Conspiracies, conspiracies. And “fake news” — so much of that the Pope himself is campaigning against it.
You’ve heard the outlandish stories that have been circulated against both sides of the political-religious spectrum.
Fake news means something made out of whole cloth — as opposed to biased news (which is factual but presented, as often occurs in mainstream media, in a lopsided way). The term “fake news” is now being misused when in fact it means what you see in the supermarket tabloid such as News of the World. Outright fabrication.
“Pope Francis shocks world, endorses Donald Trump for president,” was an example; “Ireland is now officially accepting Trump refugees from America,” was another; and there was “Pizzagate.” In Macedonia, a whole city seems at work concocting stories for Americans. “Michelle Obama caught in affair — Obama furious,” was one by a man in his early twenties who readily admits to making it all up to generate ad revenue. “THIS JUST IN: Sarah Palin hospitalized after being hit by car.” Read the inside account of one fake news writer here. and see if he fooled you. Another fake newser, from the U.S., died just last week [here]. He openly bragged about hoodwinking many of us conservatives. A main outlet for this stuff: Facebook, which also generates all those nasty comments at the end of posts.
Recently, the strident conspiracist radio-show host Alex Jones (who strongly dislikes the Catholic Church) ran a story about how a Catholic parish in England had allowed a Masonic “illuminati”-themed fashion show to take place on its premises. (The problem, as we discovered, was that the church is Anglican, not Catholic — more a case of inaccuracy, in this case, not outright fakery.) But fake news knows its audience and that audience is big on conspiracies.
Does that mean all conspiracy theories are manufactured?
Among the more interesting is the idea that certain celebrities, including world leaders, are using hand signals to subtly convey their allegiance to an international cabal (making “Os” around their eyes, like goggles, or shaping pyramids with their hands, or forming the “devil’s horns”) .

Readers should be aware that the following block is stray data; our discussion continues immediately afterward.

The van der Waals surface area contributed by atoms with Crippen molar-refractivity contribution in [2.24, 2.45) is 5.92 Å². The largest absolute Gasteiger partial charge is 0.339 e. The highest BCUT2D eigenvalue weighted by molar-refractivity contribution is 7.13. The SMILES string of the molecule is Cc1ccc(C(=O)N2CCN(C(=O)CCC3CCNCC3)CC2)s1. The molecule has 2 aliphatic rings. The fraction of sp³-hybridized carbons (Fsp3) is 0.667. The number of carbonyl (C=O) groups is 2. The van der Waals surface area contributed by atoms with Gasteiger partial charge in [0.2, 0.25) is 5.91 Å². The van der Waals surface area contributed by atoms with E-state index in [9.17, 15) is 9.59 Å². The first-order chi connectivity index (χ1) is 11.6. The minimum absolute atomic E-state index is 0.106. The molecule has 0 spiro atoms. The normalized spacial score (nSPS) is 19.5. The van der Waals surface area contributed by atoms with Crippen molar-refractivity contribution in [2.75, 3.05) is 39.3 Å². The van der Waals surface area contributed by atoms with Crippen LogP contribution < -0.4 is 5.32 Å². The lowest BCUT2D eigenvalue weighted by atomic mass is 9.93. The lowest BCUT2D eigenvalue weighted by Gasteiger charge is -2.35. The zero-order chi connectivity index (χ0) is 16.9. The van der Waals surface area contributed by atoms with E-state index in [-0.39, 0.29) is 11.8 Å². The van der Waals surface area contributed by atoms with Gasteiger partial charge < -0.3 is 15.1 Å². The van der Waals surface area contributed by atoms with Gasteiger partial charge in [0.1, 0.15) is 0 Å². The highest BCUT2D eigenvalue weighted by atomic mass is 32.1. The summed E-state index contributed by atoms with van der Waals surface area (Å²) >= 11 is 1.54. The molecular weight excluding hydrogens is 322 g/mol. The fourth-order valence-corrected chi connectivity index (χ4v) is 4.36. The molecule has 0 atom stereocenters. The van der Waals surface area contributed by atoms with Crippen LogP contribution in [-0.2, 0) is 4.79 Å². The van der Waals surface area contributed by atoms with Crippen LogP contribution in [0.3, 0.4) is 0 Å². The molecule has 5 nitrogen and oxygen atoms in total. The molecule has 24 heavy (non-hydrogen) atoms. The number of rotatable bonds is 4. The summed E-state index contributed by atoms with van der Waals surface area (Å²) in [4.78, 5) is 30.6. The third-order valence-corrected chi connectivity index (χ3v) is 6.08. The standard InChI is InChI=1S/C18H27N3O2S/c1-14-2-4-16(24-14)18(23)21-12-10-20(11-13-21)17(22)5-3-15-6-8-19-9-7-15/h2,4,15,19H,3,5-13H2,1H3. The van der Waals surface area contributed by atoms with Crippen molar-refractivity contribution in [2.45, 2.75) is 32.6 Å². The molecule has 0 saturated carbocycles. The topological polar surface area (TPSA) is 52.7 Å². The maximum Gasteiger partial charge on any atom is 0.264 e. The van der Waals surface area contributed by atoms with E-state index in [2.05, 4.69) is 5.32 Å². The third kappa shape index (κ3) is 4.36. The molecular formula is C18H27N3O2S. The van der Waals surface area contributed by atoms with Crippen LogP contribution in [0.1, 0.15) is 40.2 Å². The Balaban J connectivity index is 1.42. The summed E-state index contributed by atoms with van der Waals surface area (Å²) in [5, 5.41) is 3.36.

Among pop musicians, this in fact does occur: They are intentionally using Masonic symbols as a trend, the current zeitgeist, and for marketing — more or less, a fad. It catches the attention of young people.
But what about actual political leaders? Is there really a quiet conspiracy — and is participation in it signaled through the “devil’s horns” symbology (which, by the by, is also used in witchcraft)?
The question comes up because of the way Prince Harry of England recently positioned the fingers on his right hand, which he tucked into his suit, during a meeting in Toronto with Melania Trump. In many cases, the sign language seems coincidental: simply how a camera catches fingers at a certain moment; a lot seems too vague to pin anything on and is very possibly unintentional.
But there are times one wonders, and it is getting attention because it does seem like there’s a bit too much of it. As a London tabloid, the Express, asked, in displaying the above photo: “Is Prince Harry showing off that he’s a member of the Illuminati – the secret society which basically controls everything on this planet?”
Yes, a bit peculiar. In fact, he held the finger pose for sixteen seconds. Maybe a prank? Or stating his political objections? Some say it was simply a camera snapping a bunch of pictures and happening to catch his pointer and finger that way. Often, when waving, not all fingers fold at once, and two can be left for a split second, looking like this.
But it started us wondering about whether, for whatever reason (some say it is a gesture not to invoke but to ward off evil), it was intended as a message, a notion we had not taken all that seriously.
Isn’t it just pop culture, like thumbs-up?…